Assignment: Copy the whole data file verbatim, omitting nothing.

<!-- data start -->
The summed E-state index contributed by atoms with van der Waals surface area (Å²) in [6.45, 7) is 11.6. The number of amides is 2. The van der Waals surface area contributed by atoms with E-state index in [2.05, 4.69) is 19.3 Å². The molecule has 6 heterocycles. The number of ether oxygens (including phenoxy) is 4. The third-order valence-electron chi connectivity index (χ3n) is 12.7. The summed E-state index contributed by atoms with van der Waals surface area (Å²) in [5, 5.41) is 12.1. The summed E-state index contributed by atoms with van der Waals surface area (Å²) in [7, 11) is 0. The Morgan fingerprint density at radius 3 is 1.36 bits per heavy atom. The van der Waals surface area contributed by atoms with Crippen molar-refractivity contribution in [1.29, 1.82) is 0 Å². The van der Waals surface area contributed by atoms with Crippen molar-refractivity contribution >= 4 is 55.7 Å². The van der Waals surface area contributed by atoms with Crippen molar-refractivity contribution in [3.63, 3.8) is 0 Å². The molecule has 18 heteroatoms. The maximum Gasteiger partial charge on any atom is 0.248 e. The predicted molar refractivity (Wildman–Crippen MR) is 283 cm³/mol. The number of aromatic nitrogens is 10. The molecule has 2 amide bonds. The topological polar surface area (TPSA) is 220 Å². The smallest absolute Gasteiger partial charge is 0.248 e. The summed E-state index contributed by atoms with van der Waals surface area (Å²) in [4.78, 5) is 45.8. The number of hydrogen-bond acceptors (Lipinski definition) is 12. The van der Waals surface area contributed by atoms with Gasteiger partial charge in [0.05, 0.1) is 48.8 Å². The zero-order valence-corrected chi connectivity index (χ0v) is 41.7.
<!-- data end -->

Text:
The summed E-state index contributed by atoms with van der Waals surface area (Å²) in [6.45, 7) is 11.6. The number of amides is 2. The van der Waals surface area contributed by atoms with E-state index in [2.05, 4.69) is 19.3 Å². The molecule has 6 heterocycles. The number of ether oxygens (including phenoxy) is 4. The third-order valence-electron chi connectivity index (χ3n) is 12.7. The summed E-state index contributed by atoms with van der Waals surface area (Å²) in [5, 5.41) is 12.1. The summed E-state index contributed by atoms with van der Waals surface area (Å²) in [7, 11) is 0. The Morgan fingerprint density at radius 3 is 1.36 bits per heavy atom. The van der Waals surface area contributed by atoms with Crippen molar-refractivity contribution in [1.29, 1.82) is 0 Å². The van der Waals surface area contributed by atoms with Crippen molar-refractivity contribution >= 4 is 55.7 Å². The van der Waals surface area contributed by atoms with Crippen molar-refractivity contribution in [3.63, 3.8) is 0 Å². The molecule has 18 heteroatoms. The maximum Gasteiger partial charge on any atom is 0.248 e. The predicted molar refractivity (Wildman–Crippen MR) is 283 cm³/mol. The number of aromatic nitrogens is 10. The molecule has 2 amide bonds. The topological polar surface area (TPSA) is 220 Å². The smallest absolute Gasteiger partial charge is 0.248 e. The summed E-state index contributed by atoms with van der Waals surface area (Å²) in [4.78, 5) is 45.8. The number of hydrogen-bond acceptors (Lipinski definition) is 12. The van der Waals surface area contributed by atoms with Gasteiger partial charge in [0.05, 0.1) is 48.8 Å². The zero-order valence-corrected chi connectivity index (χ0v) is 41.7.